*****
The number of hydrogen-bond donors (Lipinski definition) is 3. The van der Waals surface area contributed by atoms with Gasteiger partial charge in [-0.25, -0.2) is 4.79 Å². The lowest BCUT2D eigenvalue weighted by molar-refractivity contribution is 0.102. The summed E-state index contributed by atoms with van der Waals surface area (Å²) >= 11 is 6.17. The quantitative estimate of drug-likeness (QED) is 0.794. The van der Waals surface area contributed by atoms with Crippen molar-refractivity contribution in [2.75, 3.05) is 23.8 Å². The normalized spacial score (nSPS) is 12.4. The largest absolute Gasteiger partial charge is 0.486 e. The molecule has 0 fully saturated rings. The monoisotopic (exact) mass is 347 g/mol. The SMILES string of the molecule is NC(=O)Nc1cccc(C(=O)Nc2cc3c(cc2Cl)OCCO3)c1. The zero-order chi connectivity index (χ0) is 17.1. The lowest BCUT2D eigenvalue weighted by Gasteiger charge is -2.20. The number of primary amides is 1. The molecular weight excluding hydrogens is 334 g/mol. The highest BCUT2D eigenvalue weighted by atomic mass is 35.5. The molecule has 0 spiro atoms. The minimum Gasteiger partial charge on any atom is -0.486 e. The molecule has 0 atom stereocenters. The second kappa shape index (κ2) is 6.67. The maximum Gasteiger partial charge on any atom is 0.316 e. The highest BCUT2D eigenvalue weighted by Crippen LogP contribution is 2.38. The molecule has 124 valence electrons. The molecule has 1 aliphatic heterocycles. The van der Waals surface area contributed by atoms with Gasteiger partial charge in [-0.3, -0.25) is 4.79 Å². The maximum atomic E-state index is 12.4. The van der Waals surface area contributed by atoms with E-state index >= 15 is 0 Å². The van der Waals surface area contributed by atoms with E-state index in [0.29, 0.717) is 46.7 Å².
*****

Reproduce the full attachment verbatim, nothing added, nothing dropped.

The number of hydrogen-bond donors (Lipinski definition) is 3. The van der Waals surface area contributed by atoms with Gasteiger partial charge in [-0.25, -0.2) is 4.79 Å². The lowest BCUT2D eigenvalue weighted by molar-refractivity contribution is 0.102. The summed E-state index contributed by atoms with van der Waals surface area (Å²) >= 11 is 6.17. The quantitative estimate of drug-likeness (QED) is 0.794. The van der Waals surface area contributed by atoms with Crippen molar-refractivity contribution in [2.75, 3.05) is 23.8 Å². The normalized spacial score (nSPS) is 12.4. The largest absolute Gasteiger partial charge is 0.486 e. The molecule has 0 fully saturated rings. The monoisotopic (exact) mass is 347 g/mol. The SMILES string of the molecule is NC(=O)Nc1cccc(C(=O)Nc2cc3c(cc2Cl)OCCO3)c1. The zero-order chi connectivity index (χ0) is 17.1. The lowest BCUT2D eigenvalue weighted by Gasteiger charge is -2.20. The number of primary amides is 1. The molecular weight excluding hydrogens is 334 g/mol. The highest BCUT2D eigenvalue weighted by atomic mass is 35.5. The molecule has 0 spiro atoms. The minimum Gasteiger partial charge on any atom is -0.486 e. The molecule has 0 atom stereocenters. The second kappa shape index (κ2) is 6.67. The maximum Gasteiger partial charge on any atom is 0.316 e. The highest BCUT2D eigenvalue weighted by Crippen LogP contribution is 2.38. The molecule has 124 valence electrons. The molecule has 1 aliphatic heterocycles. The van der Waals surface area contributed by atoms with Gasteiger partial charge in [-0.3, -0.25) is 4.79 Å². The maximum atomic E-state index is 12.4. The van der Waals surface area contributed by atoms with E-state index >= 15 is 0 Å². The van der Waals surface area contributed by atoms with E-state index in [0.29, 0.717) is 46.7 Å².